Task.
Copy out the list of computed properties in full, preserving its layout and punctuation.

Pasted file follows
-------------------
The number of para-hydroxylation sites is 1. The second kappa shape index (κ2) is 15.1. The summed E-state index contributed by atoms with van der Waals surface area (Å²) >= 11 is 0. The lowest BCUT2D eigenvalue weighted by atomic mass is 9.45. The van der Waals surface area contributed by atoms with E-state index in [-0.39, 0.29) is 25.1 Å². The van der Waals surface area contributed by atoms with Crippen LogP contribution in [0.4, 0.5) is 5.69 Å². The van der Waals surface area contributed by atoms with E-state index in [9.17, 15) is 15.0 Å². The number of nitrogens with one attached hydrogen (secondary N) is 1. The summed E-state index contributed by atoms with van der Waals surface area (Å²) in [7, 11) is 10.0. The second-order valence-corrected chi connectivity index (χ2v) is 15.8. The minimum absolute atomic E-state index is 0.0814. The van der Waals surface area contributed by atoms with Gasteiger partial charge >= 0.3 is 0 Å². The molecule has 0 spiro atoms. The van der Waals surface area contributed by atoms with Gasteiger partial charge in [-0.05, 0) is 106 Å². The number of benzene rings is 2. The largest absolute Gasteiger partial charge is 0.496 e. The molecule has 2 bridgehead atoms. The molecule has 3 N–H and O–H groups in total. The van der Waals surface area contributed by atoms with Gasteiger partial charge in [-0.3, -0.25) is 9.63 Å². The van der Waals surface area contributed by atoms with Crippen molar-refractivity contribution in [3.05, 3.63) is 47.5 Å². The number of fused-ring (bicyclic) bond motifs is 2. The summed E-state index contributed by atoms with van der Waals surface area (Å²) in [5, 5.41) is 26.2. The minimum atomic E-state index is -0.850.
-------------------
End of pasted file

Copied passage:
The number of para-hydroxylation sites is 1. The second kappa shape index (κ2) is 15.1. The summed E-state index contributed by atoms with van der Waals surface area (Å²) >= 11 is 0. The lowest BCUT2D eigenvalue weighted by atomic mass is 9.45. The van der Waals surface area contributed by atoms with E-state index in [-0.39, 0.29) is 25.1 Å². The van der Waals surface area contributed by atoms with Crippen LogP contribution in [0.4, 0.5) is 5.69 Å². The van der Waals surface area contributed by atoms with E-state index in [9.17, 15) is 15.0 Å². The number of nitrogens with one attached hydrogen (secondary N) is 1. The summed E-state index contributed by atoms with van der Waals surface area (Å²) in [7, 11) is 10.0. The second-order valence-corrected chi connectivity index (χ2v) is 15.8. The minimum absolute atomic E-state index is 0.0814. The van der Waals surface area contributed by atoms with Gasteiger partial charge >= 0.3 is 0 Å². The molecule has 0 spiro atoms. The van der Waals surface area contributed by atoms with Gasteiger partial charge in [-0.05, 0) is 106 Å². The number of benzene rings is 2. The largest absolute Gasteiger partial charge is 0.496 e. The molecule has 2 bridgehead atoms. The molecule has 3 N–H and O–H groups in total. The van der Waals surface area contributed by atoms with Gasteiger partial charge in [-0.3, -0.25) is 9.63 Å². The van der Waals surface area contributed by atoms with Crippen molar-refractivity contribution in [3.05, 3.63) is 47.5 Å². The number of fused-ring (bicyclic) bond motifs is 2. The summed E-state index contributed by atoms with van der Waals surface area (Å²) in [5, 5.41) is 26.2. The minimum atomic E-state index is -0.850.